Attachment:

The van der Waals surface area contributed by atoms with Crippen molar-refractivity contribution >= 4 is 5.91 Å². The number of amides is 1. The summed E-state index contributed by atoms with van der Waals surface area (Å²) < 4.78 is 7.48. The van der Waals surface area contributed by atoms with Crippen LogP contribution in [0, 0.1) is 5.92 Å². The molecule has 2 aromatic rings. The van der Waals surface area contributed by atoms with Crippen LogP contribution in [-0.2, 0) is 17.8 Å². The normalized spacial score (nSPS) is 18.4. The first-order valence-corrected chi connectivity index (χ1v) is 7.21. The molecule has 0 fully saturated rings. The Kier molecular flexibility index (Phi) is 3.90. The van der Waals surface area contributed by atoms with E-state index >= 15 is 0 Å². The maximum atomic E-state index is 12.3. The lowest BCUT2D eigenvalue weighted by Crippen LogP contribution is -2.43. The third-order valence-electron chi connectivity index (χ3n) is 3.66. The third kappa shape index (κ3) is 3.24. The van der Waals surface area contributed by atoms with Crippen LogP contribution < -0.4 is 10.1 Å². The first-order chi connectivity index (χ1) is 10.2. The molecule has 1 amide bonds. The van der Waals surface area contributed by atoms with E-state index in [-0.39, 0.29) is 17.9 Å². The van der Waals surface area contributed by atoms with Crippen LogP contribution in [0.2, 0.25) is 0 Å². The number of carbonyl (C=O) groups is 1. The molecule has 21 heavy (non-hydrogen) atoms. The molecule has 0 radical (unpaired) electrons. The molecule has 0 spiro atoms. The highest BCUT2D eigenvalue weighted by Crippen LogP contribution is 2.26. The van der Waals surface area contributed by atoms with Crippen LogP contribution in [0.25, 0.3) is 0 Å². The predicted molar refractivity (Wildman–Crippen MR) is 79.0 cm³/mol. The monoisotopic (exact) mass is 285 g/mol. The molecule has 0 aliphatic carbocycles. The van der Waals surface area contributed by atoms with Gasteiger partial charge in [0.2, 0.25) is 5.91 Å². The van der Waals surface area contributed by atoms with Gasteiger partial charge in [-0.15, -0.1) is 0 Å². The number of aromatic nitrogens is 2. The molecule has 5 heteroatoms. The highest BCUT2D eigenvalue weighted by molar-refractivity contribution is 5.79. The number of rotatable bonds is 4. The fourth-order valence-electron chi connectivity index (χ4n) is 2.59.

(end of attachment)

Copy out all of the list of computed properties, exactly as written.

The van der Waals surface area contributed by atoms with Crippen molar-refractivity contribution >= 4 is 5.91 Å². The number of amides is 1. The summed E-state index contributed by atoms with van der Waals surface area (Å²) < 4.78 is 7.48. The van der Waals surface area contributed by atoms with Crippen LogP contribution in [0, 0.1) is 5.92 Å². The molecule has 2 aromatic rings. The van der Waals surface area contributed by atoms with Crippen LogP contribution in [-0.2, 0) is 17.8 Å². The normalized spacial score (nSPS) is 18.4. The first-order valence-corrected chi connectivity index (χ1v) is 7.21. The molecule has 0 fully saturated rings. The Kier molecular flexibility index (Phi) is 3.90. The van der Waals surface area contributed by atoms with E-state index >= 15 is 0 Å². The maximum atomic E-state index is 12.3. The lowest BCUT2D eigenvalue weighted by Crippen LogP contribution is -2.43. The third-order valence-electron chi connectivity index (χ3n) is 3.66. The third kappa shape index (κ3) is 3.24. The van der Waals surface area contributed by atoms with Crippen LogP contribution < -0.4 is 10.1 Å². The first-order chi connectivity index (χ1) is 10.2. The molecule has 1 amide bonds. The van der Waals surface area contributed by atoms with E-state index in [-0.39, 0.29) is 17.9 Å². The van der Waals surface area contributed by atoms with Crippen LogP contribution in [0.2, 0.25) is 0 Å². The number of carbonyl (C=O) groups is 1. The molecule has 21 heavy (non-hydrogen) atoms. The molecule has 0 radical (unpaired) electrons. The molecule has 0 spiro atoms. The highest BCUT2D eigenvalue weighted by Crippen LogP contribution is 2.26. The van der Waals surface area contributed by atoms with Crippen LogP contribution in [0.25, 0.3) is 0 Å². The predicted molar refractivity (Wildman–Crippen MR) is 79.0 cm³/mol. The monoisotopic (exact) mass is 285 g/mol. The molecule has 0 aliphatic carbocycles. The van der Waals surface area contributed by atoms with Gasteiger partial charge in [0.2, 0.25) is 5.91 Å². The van der Waals surface area contributed by atoms with Gasteiger partial charge in [-0.15, -0.1) is 0 Å². The number of aromatic nitrogens is 2. The molecule has 5 heteroatoms. The highest BCUT2D eigenvalue weighted by molar-refractivity contribution is 5.79. The number of rotatable bonds is 4. The fourth-order valence-electron chi connectivity index (χ4n) is 2.59.